From Abracadabra to Zombies
by Dean Radin
Chapter Nine is called “Mental Interactions With Living Organisms” and is the story of people trying to do such things as praying to make bacteria grow faster in a Petri dish or make human diseases go away.
One of the most common superstitions is the practice of praying for people who are sick or dying. Psychologically, praying for sick people might benefit the one doing the praying. The act gives hope to a (sometimes) hopeless situation and a feeling of power to the powerless. From the point of view of conventional science, belief in the power of prayer, or directed mental intention to affect other living organisms, is based on magical thinking and represents a regression to primitive thought. Most adults, as they mature, learn that while it would be empowering to be able to control people and external processes with one's unspoken thoughts, it is not possible. Also, the conventional view of the mind is materialistic: mind is an emergent property of the brain, not a separate reality with efficacious powers that extend beyond the superficies of the body.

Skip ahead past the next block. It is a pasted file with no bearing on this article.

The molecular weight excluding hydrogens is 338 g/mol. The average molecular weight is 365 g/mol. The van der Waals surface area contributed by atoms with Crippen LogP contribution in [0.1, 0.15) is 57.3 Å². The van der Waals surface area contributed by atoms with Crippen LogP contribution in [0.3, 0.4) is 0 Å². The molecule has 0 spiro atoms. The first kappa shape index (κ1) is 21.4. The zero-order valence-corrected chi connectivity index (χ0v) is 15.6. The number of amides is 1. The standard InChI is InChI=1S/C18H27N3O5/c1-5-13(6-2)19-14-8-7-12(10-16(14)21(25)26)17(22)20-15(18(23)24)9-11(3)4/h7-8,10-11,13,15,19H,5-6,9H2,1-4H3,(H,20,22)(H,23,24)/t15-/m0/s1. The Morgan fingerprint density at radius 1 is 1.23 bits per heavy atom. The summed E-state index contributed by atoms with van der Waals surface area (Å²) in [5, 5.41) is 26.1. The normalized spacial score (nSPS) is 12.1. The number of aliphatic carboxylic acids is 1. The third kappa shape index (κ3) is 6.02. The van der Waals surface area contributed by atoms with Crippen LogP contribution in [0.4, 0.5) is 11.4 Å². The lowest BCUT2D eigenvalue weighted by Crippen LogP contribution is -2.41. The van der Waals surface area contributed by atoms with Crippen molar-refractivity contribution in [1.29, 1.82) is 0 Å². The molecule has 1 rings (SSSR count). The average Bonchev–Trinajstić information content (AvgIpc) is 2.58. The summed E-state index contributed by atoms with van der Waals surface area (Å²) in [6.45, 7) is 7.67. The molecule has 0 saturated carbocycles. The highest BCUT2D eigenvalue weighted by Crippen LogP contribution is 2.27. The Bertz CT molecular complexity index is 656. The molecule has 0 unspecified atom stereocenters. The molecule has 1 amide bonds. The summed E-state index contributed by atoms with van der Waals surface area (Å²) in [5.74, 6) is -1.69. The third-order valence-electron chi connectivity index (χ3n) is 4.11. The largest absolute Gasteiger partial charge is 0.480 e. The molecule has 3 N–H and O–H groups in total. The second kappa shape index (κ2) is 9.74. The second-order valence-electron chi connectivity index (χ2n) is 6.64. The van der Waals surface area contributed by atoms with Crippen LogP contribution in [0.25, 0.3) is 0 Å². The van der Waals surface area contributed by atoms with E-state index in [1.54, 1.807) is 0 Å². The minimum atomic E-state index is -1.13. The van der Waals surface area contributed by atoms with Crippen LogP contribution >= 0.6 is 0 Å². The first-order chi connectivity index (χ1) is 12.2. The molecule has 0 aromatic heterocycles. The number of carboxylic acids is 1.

Words can affect people, of course. They can make us feel good or bad. They can cheer us up or sadden us, make us angry or sympathetic. But they do not carry healing energy that works independently of the emotional effect that they might have on a person. It is only in our dreams and stories that we can rule the world with our thoughts.
Radin claims that the belief in mind-body interactions is now “widely accepted” (p. 148), but he is not talking about the traditional Cartesian mind-body interaction. In classical philosophy, the mind-body problem is concerned with trying to understand how two distinct substances, mind and body, can interact in one person and how physical substances outside of the body are able to affect the mind that is believed to be piloting that body. Radin's concern is with how one mind can affect another person's body. He cites some evidence in support of this interaction: hypnotherapy for pain relief; the power of suggestion and expectation; effects of beliefs on behavior; and the influence of doctors and nurses on patients. He even cites a couple of studies on multiple personality disorder that found different personalities have different physiological states. Radin makes no effort at considering alternative hypotheses, such as classical conditioning, to explain these phenomena. Nor does he take seriously the consequence of positing several minds piloting one body. It seems he needs some sort of magical thread tied to one's body to keep one from losing one's mind.
One of the studies he cites is a 1984 work by Frank. W. Putnam. An Amazon.com reviewer of Putnam’s Diagnosis and Treatment of Multiple Personality Disorder writes: